Quotes of the day 19th January 2022
Thomas Sowell describes one of the problems with assuming that current and past trends will simply carry forward very effectively in the quote above: another expression of the same principle was given by the Economist magazine a few years ago when they wrote of forecasts derived purely from extrapolation,
"Beware of optimists with rulers!"
A rather longer and whimsical, but amusing, reductio ad absurdum against the idea that it is safe to forecast by thoughtless extrapolation of existing trends was penned by Mark Twain nearly a hundred and forty years ago in "Life on the Mississipi."
“The Mississippi between Cairo and New Orleans was twelve hundred and fifteen miles long one hundred and seventy-six years ago. . . . Its length is only nine hundred and seventy-three miles at present.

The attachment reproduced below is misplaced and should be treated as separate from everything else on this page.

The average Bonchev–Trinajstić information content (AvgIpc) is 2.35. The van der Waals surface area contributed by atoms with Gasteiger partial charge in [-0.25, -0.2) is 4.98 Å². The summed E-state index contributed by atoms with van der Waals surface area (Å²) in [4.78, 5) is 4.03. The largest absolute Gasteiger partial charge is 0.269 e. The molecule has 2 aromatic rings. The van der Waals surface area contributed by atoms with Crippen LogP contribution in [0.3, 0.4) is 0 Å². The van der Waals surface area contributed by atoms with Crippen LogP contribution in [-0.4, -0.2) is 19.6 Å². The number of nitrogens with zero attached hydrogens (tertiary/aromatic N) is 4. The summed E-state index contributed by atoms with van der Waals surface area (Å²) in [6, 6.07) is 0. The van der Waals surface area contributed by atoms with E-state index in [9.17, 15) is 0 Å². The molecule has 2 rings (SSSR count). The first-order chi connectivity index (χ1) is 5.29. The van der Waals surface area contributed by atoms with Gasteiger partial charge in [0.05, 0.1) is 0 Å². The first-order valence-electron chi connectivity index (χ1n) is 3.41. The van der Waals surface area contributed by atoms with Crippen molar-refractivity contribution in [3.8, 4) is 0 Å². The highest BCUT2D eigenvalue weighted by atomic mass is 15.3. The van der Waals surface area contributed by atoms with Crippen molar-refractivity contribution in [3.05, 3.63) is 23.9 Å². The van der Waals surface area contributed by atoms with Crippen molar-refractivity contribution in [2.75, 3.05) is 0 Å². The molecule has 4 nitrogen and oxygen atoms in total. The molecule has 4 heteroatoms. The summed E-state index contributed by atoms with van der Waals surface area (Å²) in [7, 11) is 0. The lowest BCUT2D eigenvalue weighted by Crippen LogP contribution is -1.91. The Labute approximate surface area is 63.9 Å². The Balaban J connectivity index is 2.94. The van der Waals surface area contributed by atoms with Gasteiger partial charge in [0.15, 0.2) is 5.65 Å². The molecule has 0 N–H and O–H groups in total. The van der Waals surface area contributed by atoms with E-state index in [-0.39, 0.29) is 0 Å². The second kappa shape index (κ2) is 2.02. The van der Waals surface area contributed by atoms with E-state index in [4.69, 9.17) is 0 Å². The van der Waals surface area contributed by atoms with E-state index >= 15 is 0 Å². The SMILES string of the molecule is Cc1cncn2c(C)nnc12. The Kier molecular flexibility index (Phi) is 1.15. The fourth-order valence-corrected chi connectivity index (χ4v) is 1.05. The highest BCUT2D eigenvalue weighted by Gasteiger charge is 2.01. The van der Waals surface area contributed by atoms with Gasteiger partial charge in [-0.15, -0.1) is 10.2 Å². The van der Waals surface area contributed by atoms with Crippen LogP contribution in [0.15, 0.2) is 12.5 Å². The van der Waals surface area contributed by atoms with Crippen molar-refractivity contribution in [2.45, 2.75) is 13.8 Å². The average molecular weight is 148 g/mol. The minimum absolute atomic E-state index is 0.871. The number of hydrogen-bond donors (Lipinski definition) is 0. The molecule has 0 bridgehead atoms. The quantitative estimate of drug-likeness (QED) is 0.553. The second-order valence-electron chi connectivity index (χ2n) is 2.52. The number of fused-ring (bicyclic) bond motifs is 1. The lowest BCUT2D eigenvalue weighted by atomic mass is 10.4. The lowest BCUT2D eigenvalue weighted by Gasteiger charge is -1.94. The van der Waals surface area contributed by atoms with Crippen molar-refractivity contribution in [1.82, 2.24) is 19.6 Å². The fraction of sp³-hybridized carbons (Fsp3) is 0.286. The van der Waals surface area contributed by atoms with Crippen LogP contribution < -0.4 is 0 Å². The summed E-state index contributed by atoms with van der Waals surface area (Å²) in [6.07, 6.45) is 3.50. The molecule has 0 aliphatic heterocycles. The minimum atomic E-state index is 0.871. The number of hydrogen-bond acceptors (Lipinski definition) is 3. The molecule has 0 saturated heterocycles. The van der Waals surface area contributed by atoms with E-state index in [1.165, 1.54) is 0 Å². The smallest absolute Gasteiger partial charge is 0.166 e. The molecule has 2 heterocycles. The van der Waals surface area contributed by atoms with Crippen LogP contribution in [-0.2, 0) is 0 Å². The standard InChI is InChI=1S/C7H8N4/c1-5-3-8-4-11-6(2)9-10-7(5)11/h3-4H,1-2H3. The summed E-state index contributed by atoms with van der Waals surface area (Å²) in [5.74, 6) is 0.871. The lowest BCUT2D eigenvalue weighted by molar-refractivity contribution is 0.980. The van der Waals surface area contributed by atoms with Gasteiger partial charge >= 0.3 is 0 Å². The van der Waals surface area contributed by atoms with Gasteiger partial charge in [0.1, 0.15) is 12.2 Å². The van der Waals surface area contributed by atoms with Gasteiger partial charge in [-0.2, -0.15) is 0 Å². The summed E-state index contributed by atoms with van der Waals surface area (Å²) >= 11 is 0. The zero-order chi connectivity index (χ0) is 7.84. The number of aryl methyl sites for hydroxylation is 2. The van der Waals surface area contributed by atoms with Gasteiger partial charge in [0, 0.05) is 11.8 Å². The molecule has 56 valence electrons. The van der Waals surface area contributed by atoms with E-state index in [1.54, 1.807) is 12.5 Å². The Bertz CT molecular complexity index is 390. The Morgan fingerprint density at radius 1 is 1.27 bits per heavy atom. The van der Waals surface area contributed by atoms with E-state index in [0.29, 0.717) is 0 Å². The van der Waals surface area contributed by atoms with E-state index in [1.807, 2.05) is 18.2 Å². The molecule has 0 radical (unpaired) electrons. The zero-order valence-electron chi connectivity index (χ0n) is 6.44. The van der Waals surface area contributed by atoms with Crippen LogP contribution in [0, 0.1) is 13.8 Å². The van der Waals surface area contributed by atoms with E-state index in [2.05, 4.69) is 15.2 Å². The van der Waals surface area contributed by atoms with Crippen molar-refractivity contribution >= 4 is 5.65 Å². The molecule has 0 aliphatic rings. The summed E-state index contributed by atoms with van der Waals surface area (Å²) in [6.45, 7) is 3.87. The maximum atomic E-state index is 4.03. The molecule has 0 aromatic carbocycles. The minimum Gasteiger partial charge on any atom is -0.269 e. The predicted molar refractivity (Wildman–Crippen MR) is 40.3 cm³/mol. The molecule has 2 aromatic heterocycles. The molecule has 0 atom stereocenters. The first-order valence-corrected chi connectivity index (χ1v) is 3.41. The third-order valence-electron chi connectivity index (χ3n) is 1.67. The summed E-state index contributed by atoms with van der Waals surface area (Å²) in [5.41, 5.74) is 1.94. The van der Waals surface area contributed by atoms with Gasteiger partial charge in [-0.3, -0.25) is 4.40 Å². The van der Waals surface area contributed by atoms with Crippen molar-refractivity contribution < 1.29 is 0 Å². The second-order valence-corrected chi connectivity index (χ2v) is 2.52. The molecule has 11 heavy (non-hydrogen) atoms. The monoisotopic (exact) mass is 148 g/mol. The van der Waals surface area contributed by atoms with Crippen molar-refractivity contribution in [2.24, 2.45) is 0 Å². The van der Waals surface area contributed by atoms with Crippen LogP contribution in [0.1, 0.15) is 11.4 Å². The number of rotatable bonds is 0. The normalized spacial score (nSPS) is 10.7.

Now, if I wanted to be one of those ponderous scientific people, and “let on” to prove what had occurred in the remote past by what had occurred in a given time in the recent past . . . what an opportunity is here! Geology never had such a chance, nor such exact data to argue from! . . .
In the space of one hundred and seventy-six years the Lower Mississippi has shortened itself two hundred and forty-two miles. That is an average of a trifle over one mile and a third per year. Therefore, any calm person, who is not blind or idiotic, can see that in the Old Oolitic Silurian Period, just a million years ago next November, the Lower Mississippi River was upwards of one million three hundred thousand miles long, and stuck out over the Gulf of Mexico like a fishing-rod. And by the same token any person can see that seven hundred and forty-two years from now the lower Mississippi will be only a mile and three-quarters long. . . .
“There is something fascinating about science. One gets such wholesale returns of conjecture out of such a trifling investment of fact.”